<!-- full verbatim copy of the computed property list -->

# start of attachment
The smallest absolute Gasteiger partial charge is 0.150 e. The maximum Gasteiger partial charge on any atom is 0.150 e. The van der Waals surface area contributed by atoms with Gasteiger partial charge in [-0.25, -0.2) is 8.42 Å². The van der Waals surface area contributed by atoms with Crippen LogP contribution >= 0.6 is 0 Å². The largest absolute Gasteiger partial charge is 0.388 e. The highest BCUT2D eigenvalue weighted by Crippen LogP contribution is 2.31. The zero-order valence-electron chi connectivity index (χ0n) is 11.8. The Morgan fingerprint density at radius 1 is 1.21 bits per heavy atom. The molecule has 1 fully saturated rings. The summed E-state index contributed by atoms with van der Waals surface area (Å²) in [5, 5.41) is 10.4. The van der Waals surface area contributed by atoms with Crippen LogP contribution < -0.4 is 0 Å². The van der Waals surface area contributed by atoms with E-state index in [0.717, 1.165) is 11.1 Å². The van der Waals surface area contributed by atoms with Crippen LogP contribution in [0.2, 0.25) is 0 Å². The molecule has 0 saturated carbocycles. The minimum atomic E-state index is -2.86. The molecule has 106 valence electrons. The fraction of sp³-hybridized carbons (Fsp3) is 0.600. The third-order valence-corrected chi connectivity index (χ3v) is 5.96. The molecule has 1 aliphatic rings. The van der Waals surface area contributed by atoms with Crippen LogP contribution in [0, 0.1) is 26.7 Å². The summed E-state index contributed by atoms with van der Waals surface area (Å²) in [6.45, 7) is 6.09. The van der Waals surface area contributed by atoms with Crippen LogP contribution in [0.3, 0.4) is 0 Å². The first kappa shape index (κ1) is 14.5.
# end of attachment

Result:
The smallest absolute Gasteiger partial charge is 0.150 e. The maximum Gasteiger partial charge on any atom is 0.150 e. The van der Waals surface area contributed by atoms with Gasteiger partial charge in [-0.25, -0.2) is 8.42 Å². The van der Waals surface area contributed by atoms with Crippen LogP contribution >= 0.6 is 0 Å². The largest absolute Gasteiger partial charge is 0.388 e. The highest BCUT2D eigenvalue weighted by Crippen LogP contribution is 2.31. The zero-order valence-electron chi connectivity index (χ0n) is 11.8. The Morgan fingerprint density at radius 1 is 1.21 bits per heavy atom. The molecule has 1 fully saturated rings. The summed E-state index contributed by atoms with van der Waals surface area (Å²) in [5, 5.41) is 10.4. The van der Waals surface area contributed by atoms with Crippen LogP contribution < -0.4 is 0 Å². The van der Waals surface area contributed by atoms with E-state index in [0.717, 1.165) is 11.1 Å². The van der Waals surface area contributed by atoms with Crippen LogP contribution in [0.2, 0.25) is 0 Å². The molecule has 0 saturated carbocycles. The minimum atomic E-state index is -2.86. The molecule has 106 valence electrons. The fraction of sp³-hybridized carbons (Fsp3) is 0.600. The third-order valence-corrected chi connectivity index (χ3v) is 5.96. The molecule has 1 aliphatic rings. The van der Waals surface area contributed by atoms with Crippen LogP contribution in [0, 0.1) is 26.7 Å². The summed E-state index contributed by atoms with van der Waals surface area (Å²) in [6.45, 7) is 6.09. The van der Waals surface area contributed by atoms with Crippen LogP contribution in [0.3, 0.4) is 0 Å². The first kappa shape index (κ1) is 14.5.